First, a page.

AUSTRALIA: Strangers help university succeed, virtually

An Australian university has been inspired to develop its virtual world services, by unknown digital 'avatars' operated by computer users outside its walls. The University of Western Australia calls these helpers 'angels' and they have assisted it to develop a presence on virtual world Second Life.

So much so much so that, nominated by Second Life peers, the university's work in the 3D virtual online community earned it a spot as one of the 2010 finalists for Second Life's second annual Linden Prize.

Chosen from over 130 entrants, the University of Western Australia (UWA) was among 10 finalists worldwide - and the only university in this list.

Since it began in 2009, UWA's Second Life presence has unfolded serendipitously, says founder Jay Jay Jegathesan, manager of the School of Physics. The virtual version of the Perth-based institution now focuses its activities on four main elements - architecture, teaching, research and arts.

The university's efforts to beyond a simple institutional presence in the online world, into the four main elements, is another reason it was nominated for the Linden Prize.

"The UWA presence is comprehensive and caters to every strata of society, ranging from the general public, current and prospective students, alumni, visitors, and researchers," Jegathesan said.

Being open within the virtual world, instead of just opening up a university and closing it to everyone except our students, was another important aspect of UWA in Second Life and made the online campus as accessible as its real campus, he added.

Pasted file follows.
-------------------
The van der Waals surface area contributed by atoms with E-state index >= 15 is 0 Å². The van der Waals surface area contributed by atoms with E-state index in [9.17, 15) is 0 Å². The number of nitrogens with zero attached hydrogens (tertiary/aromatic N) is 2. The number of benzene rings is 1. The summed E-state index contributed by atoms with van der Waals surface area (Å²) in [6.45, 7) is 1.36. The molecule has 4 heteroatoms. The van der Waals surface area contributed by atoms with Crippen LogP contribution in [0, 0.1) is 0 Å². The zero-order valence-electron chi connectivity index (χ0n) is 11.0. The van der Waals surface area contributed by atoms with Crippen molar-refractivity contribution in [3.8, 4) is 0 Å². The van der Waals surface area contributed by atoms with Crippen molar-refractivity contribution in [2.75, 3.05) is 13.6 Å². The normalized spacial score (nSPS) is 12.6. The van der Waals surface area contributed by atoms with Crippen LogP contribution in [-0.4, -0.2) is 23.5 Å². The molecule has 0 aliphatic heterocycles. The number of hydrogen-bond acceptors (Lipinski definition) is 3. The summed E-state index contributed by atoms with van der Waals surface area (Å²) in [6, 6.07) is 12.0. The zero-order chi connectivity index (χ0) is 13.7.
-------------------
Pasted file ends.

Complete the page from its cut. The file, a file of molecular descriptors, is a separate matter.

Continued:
"None of this would be possible without the incredible support of all the 'angels' who have dropped in at various points in the evolution of UWA within the Virtual world," Jegathesan continued, referring to Second Life users outside the university who have communicated with him via their avatars - a computerised representation of real people.

Many of the 'angels' have helped Jegathesan in fields he was not so familiar with, assisting the university to participate in a Second Life 3D Art and Design Challenge. They also helped UWA host a 'Machinima' short video contest in its Second Life theatre.

"[Second Life member White Lebed] encouraged me to do a Machinima competition, which is a video competition to go into the virtual world and take video footage of the virtual world and put it on YouTube," Jegathesan said.

Without White Lebed's help, he would not have run the Machinima contest, which has become an important tool in securing the long-term presence of UWA in Second Life.

Apart from running contests, UWA in Second Life helps the university collaborate with business students and schools worldwide. They recently signed a memorandum of understanding with the University of Texas in San Antonio that will open the door to online lectures back and forth between the two institutions.

"It's more about pushing the awareness," Jegathesan says. "We have some really strong foundations that can continue.

* UWA assistant Professor Wade Halvorson, of the School of Business, won the Pearson Education Prize for the best case study paper at the July 2010 UK Academy of Marketing Conference. His paper focused on 'Virtual Dublin' as a successful online business on Second Life.

Thank you for a wonderful article on the University of Western Australia's programs in Second Life. The many artists who have contributed work to the UWA Design Challenges comprise some of the best digital designers and architects currently working, and UWA has done amazing work in promoting not only the arts but the interchange of ideas with other universities and schools across the world.

However, I must say that "unknown digital avatars" is not my experience; I have met and made many interesting, engaging and thoughtful people through the university and her efforts (and Jayjay's) and they are not unknown to me at all.

Miso Susanowa